Does Government Expenditure Crowd Out Private Consumption in Italy? Evidence from a Microeconomic Model
AbstractAn abnormal expansion of the public sector may create serious problems to the market economy, as the literature suggests. This issue is quite important in countries such as Italy where the size of the public sector and of its debt are quite relevant. In this paper a model, in the microeconomic tradition, is developed and applied to the italian economy using a quite general utility function to represent consumer's behaviour. The aim of the article is to set up a methological framework in which to test for the hypothesis that the provision of public and impure public goods crowds out private consumption. The main result of the analysis is that, in Italy, traditional public goods play a neutral role in expenditure decisions while impure public goods crowd out private consumption. This crowding out is created by over-production of these services; merit goods are direct complements to a wide range of private goods, but this beneficial effect is more than offset by the negative income effect related to their financing.
Download InfoIf you experience problems downloading a file, check if you have the proper application to view it first. In case of further problems read the IDEAS help page. Note that these files are not on the IDEAS site. Please be patient as the files may be large.
As the access to this document is restricted, you may want to look for a different version under "Related research" (further below) or search for a different version of it.
Bibliographic InfoArticle provided by Taylor & Francis Journals in its journal International Review of Applied Economics.
Volume (Year): 13 (1999)
Issue (Month): 2 ()
Contact details of provider:
Web page: http://www.tandfonline.com/CIRA20
Please report citation or reference errors to , or , if you are the registered author of the cited work, log in to your RePEc Author Service profile, click on "citations" and make appropriate adjustments.:
- Blundell, Richard, 1988. "Consumer Behaviour: Theory and Empirical Evidence--a Survey," Economic Journal, Royal Economic Society, vol. 98(389), pages 16-65, March.
- Neary, J. P. & Roberts, K. W. S., 1980.
"The theory of household behaviour under rationing,"
European Economic Review,
Elsevier, vol. 13(1), pages 25-42, January.
- Neary, J.P & Roberts, K.W.S, 1978. "The Theory of Household Behaviour under Rationing," The Warwick Economics Research Paper Series (TWERPS) 132, University of Warwick, Department of Economics.
- Tridimas, George, 1992. "A Note on the Effects of Government Expenditures on Private Consumption," Public Finance = Finances publiques, , vol. 47(1), pages 153-61.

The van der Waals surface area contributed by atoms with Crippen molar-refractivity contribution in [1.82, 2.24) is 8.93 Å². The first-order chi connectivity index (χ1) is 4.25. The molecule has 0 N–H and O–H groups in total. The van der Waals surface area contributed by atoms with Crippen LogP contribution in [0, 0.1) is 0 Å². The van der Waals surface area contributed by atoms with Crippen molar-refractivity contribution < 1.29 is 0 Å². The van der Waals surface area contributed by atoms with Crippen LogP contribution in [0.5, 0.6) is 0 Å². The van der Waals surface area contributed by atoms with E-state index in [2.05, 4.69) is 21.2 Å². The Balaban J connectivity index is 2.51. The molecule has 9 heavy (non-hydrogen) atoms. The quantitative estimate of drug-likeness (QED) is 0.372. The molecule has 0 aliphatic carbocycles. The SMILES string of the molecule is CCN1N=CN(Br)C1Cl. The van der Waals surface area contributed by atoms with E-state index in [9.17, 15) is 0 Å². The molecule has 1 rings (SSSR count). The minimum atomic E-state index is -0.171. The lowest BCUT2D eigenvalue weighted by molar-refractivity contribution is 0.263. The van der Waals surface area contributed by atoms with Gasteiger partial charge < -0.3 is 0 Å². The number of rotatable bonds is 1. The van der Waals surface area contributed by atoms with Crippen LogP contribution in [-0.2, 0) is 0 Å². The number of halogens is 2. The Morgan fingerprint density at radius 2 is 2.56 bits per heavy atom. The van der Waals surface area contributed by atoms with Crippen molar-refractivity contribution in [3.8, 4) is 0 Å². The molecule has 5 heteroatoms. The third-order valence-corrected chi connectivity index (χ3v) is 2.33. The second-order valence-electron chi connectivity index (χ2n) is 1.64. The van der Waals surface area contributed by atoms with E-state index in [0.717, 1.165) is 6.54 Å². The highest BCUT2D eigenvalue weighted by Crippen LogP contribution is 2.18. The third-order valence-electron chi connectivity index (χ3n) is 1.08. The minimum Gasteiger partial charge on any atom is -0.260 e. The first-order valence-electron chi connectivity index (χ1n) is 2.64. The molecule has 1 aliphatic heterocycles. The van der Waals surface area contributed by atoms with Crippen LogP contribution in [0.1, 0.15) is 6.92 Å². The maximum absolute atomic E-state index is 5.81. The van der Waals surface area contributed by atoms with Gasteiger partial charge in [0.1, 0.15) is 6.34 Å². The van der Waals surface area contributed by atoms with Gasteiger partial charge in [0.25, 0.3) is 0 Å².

- Cerea, Gianfranco, 1982. "Public Expenditure and Decisions on Private Consumption," Public Finance = Finances publiques, , vol. 37(3), pages 350-60.
- Bergstrom, Theodore & Blume, Lawrence & Varian, Hal, 1986. "On the private provision of public goods," Journal of Public Economics, Elsevier, vol. 29(1), pages 25-49, February.
- Cornes, Richard & Sandler, Todd, 1994. "The comparative static properties of the impure public good model," Journal of Public Economics, Elsevier, vol. 54(3), pages 403-421, July.
- Brennan, Geoffrey & Pincus, Jonathan J, 1983. "Government Expenditure Growth and Resource Allocation: The Nebulous Connection," Oxford Economic Papers, Oxford University Press, vol. 35(3), pages 351-65, November.
- David Aristei & Luca Pieroni, 2005. "Estimating the Role of Government Expenditure in Long-run Consumption," Quaderni del Dipartimento di Economia, Finanza e Statistica 13/2005, Università di Perugia, Dipartimento Economia, Finanza e Statistica.
- Luca Pieroni, 2007. "How Strong is the Relationship between Defence Expenditure and Private Consumption? Evidence from the United States," Working Papers 0705, Department of Accounting, Economics and Finance, Bristol Business School, University of the West of England, Bristol.
For technical questions regarding this item, or to correct its authors, title, abstract, bibliographic or download information, contact: (Michael McNulty).
If you have authored this item and are not yet registered with RePEc, we encourage you to do it here. This allows to link your profile to this item. It also allows you to accept potential citations to this item that we are uncertain about.
If references are entirely missing, you can add them using this form.
If the full references list an item that is present in RePEc, but the system did not link to it, you can help with this form.
If you know of missing items citing this one, you can help us creating those links by adding the relevant references in the same way as above, for each refering item. If you are a registered author of this item, you may also want to check the "citations" tab in your profile, as there may be some citations waiting for confirmation.
Please note that corrections may take a couple of weeks to filter through the various RePEc services.